Lately, there have been a few posts on our San Antonio Mothers of Multiples facebook site about the struggles of having multiples and trying to keep a marriage on track. Honestly, I probably could have written one of those posts myself. You see, it has been a crazy Spring: four birthdays (two complete with parties), a first communion, family visiting, and me working during the week and then two weekends in a row. Don’t get me wrong, all of the events were wonderful celebrations (and I love what I do outside of family life), but we hadn’t given our marriage the time of day in a long, long time.
In fact, by last week I fumed to Scott about not unloading the dishwasher and he, in very uncharacteristic fashion, stormed out of the house. Our fuses were pretty short with each other.
One of the important things that is difficult, but absolutely necessary, in a marriage is remembering those times that you were a couple–just the two of you. In fact, I remember reading a book on what makes a marriage last, and the author could predict whether a marriage would work by how the couple could harken back to a good memory of them together. And, successful marriages build new memories to shore up those that occurred too many years ago.
If you are sleep deprived, in the midst of caring for newborns, dealing with toddlers, carting children to piano, soccer, scouts–whatever it is–this often seems like a monumental task. We spend a majority of our time negotiating the unending chore list and feeding resentment when we feel that the other person isn’t holding up his or her side of the “house and family” seesaw.
We can’t even remember who WE were before having children, let alone who we were as a couple.
As corny as this sounds, Scott and I can go back to Lyle Lovette.
We both LOVE Lyle Lovett’s music. In fact, our first dance at our wedding was to his song, Dakota. During our first year of marriage while living in New Jersey, Scott met Lyle Lovett during a business trip and had him call me on the cell phone. Woke me up–and at first I thought it was a joke. It gets even funnier–the doctor that delivered Dylan here in Texas is a close friend of Lyle’s.
Whenever Lyle Lovett is in town, whether it has been Red Rocks in Colorado or the Performing Arts Center in Newark, New Jersey, we try to catch every concert we can. In Texas we have been lucky enough to see him a few times.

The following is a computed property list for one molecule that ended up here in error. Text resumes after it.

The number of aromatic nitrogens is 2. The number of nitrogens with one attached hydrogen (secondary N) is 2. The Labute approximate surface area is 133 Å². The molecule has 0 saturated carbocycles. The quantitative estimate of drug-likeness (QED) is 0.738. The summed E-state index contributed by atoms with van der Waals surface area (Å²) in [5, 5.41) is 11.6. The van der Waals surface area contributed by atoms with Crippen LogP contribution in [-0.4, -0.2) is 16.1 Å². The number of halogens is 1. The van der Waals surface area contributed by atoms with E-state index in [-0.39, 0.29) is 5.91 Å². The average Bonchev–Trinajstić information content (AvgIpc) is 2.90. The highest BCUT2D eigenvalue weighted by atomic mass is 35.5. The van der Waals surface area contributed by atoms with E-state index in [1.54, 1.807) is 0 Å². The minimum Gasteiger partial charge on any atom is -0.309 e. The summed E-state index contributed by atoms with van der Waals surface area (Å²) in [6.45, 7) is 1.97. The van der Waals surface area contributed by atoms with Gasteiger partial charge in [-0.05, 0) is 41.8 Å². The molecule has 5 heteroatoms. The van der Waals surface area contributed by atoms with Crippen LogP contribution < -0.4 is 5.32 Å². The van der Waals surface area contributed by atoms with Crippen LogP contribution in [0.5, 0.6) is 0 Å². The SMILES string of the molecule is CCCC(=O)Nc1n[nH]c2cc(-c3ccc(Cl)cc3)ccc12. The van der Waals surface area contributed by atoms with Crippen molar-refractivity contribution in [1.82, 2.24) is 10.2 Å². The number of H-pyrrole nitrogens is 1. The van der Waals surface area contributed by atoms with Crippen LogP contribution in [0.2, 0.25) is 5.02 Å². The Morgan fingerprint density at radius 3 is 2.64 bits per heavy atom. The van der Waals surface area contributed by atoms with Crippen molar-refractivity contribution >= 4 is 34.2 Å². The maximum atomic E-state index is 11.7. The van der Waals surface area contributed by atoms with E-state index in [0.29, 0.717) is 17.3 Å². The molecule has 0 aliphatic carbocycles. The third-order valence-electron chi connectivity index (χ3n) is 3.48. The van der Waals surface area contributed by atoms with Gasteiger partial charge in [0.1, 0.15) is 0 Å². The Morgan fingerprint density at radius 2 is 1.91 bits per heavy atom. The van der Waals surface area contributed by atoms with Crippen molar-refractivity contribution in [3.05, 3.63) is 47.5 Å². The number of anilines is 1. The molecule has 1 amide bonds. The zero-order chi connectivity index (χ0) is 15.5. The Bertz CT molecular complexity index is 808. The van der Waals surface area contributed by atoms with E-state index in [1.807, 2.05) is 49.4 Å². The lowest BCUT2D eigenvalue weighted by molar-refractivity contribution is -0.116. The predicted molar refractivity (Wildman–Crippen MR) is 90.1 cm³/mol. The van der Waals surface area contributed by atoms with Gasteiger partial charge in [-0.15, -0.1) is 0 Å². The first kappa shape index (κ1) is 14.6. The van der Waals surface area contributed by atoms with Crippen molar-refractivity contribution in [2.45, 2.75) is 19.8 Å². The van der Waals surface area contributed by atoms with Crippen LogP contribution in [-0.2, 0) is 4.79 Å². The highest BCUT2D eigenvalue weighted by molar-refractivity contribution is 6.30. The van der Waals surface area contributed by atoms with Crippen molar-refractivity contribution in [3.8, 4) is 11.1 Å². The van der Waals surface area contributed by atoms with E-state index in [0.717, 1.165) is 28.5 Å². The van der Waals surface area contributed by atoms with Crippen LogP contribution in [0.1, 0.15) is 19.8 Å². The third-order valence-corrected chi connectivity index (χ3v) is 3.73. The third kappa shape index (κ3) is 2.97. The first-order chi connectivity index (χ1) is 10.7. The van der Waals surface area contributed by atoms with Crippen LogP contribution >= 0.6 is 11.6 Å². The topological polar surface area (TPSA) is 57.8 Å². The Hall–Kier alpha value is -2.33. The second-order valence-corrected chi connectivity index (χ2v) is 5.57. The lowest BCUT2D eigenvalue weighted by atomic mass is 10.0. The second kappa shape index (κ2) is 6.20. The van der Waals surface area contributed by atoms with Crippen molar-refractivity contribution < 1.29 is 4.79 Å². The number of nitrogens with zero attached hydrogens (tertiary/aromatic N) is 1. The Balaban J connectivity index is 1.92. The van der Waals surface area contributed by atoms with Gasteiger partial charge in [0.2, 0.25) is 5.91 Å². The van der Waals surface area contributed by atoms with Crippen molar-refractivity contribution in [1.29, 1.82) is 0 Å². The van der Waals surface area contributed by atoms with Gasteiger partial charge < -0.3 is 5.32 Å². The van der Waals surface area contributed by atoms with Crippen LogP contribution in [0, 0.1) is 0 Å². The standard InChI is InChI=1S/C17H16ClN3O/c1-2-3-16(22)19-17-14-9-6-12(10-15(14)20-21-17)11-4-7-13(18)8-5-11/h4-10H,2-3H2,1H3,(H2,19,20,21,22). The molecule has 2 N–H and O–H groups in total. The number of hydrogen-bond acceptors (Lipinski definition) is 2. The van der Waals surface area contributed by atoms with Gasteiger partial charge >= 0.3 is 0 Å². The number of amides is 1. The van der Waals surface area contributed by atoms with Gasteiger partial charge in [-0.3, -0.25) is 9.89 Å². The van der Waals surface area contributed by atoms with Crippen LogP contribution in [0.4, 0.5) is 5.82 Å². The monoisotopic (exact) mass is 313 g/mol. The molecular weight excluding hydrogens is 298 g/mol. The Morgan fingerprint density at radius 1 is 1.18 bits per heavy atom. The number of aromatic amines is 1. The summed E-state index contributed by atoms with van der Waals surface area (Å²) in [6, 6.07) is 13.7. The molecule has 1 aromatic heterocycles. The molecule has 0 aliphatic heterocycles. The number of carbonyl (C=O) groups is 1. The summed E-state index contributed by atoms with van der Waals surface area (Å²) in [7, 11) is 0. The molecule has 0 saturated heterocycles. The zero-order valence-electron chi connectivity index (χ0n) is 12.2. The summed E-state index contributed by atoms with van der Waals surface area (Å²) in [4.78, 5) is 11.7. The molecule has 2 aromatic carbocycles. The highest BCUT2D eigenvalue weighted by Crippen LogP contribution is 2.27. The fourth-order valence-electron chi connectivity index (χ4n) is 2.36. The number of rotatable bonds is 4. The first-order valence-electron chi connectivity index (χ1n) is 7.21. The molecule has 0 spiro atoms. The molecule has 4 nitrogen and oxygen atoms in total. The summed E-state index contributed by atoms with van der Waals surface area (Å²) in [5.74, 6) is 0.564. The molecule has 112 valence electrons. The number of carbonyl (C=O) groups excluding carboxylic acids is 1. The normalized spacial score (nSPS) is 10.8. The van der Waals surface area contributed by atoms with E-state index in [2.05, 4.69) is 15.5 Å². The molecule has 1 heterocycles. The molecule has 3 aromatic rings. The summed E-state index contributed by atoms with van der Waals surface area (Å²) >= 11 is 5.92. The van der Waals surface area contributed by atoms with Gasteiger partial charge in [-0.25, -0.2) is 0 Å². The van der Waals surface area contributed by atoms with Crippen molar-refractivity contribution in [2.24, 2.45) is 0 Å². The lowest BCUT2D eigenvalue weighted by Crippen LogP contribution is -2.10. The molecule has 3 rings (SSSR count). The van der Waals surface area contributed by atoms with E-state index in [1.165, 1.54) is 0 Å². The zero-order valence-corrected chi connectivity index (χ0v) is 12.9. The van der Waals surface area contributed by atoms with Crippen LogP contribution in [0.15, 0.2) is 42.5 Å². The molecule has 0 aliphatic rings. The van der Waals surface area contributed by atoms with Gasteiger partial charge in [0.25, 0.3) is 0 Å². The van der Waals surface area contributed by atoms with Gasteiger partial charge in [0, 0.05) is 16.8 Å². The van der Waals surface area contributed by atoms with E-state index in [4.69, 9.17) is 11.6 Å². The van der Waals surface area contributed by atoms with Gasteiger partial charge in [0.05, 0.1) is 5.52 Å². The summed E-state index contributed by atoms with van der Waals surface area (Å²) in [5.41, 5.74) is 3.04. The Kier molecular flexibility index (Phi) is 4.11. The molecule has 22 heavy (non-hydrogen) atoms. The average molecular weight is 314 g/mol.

So a couple of months ago, when I heard he was performing an acoustic evening with his friend, Robert Earl Keene, at the Majestic Theater I bought tickets to surprise Scott. I intended to save them for his birthday, which was just last week, but I couldn’t hold on to the surprise.
Last night we went to the concert.
The “Lyle Lovett Magic” for our marriage wasn’t immediate. In fact, I was so strung-out on mommyhood that even Lyle couldn’t unlock the memories of Scott and me together as a couple. It took me at least the first few songs where I wasn’t thinking about the children and how the two year old cried like his mommy was leaving him. . .FOREVER. . .when we left the house. If you are a mom in the throes of intense motherhood–and you haven’t had a night out with just you and your husband in months–mommy-mode is sometimes hard to claw your way out of.
After the concert, on what I thought would be a quick walk to the car, we talked about the amazing talent that we had just seen, and how we wished that we lived with our talents beaming out of us like it obviously did for Lyle and Robert. We talked about getting a drink and a snack before heading home. Then Scott took my hand and walked into a hotel. What?!
He went to the desk where the person behind the counter handed him his backpack.
Scott had surprised me with a night away from the kids: just the two of us.
Let me tell you, it had been FOUR YEARS since we’ve had a night away without everyone else sprawled around a hotel room with us.
The next morning we had breakfast at Mi Tierra–a San Antonio landmark and a place where Scott and I had many breakfasts together when we’d come to San Antonio after we were married. We laughed and talked and took our time eating. When you don’t have children at the table you can eat your food while it is still hot!
As we were talking, Scott said, “We aren’t going to get any younger and we will never go back to the days of pre-children. We need to make sure that our marriage is here with us while we raise these kids.”
I didn’t want to go home. In the midst of dividing the chores and being too tired at the end of the day for anything other than a peck on the check, I had forgotten how fun it was to hang out together.
On the way home we stopped at Scott’s mother’s house to drop off some things she needed and a couple of baked good items from Mi Tierra. She hadn’t heard of Scott’s surprise for me, and she was thrilled to hear that we had had a night out alone.
Lucy, who turned 90 in March, knows a thing or two about keeping a marriage going. She and her husband, Ernie, were married nearly sixty years before he died. Together they had eight children, twenty-something grandchildren and two great-grandchildren. She can still remember the challenges of nurturing a marriage AND raising a family.
“I don’t want you to think less of me. . .” she began sheepishly. “But, one time your father and I checked into a three dollar motel in the middle of the day.”
Scott laughed nervously, “Did you have all eight of us kids by then?”
“Yes. And, we just needed some time together.”
See–marriages need surprises–and they need time for the two people in them to be together.
We have to purposely take the time to put ourselves into the place where we can remind each other why we married. . .and often times. . .why we are sticking this out. Unless we are creating new memories of just us together in the midst of us as parents, we will find that the times when the marriage is strained or faltering, we won’t have a place to go to remember what we were like.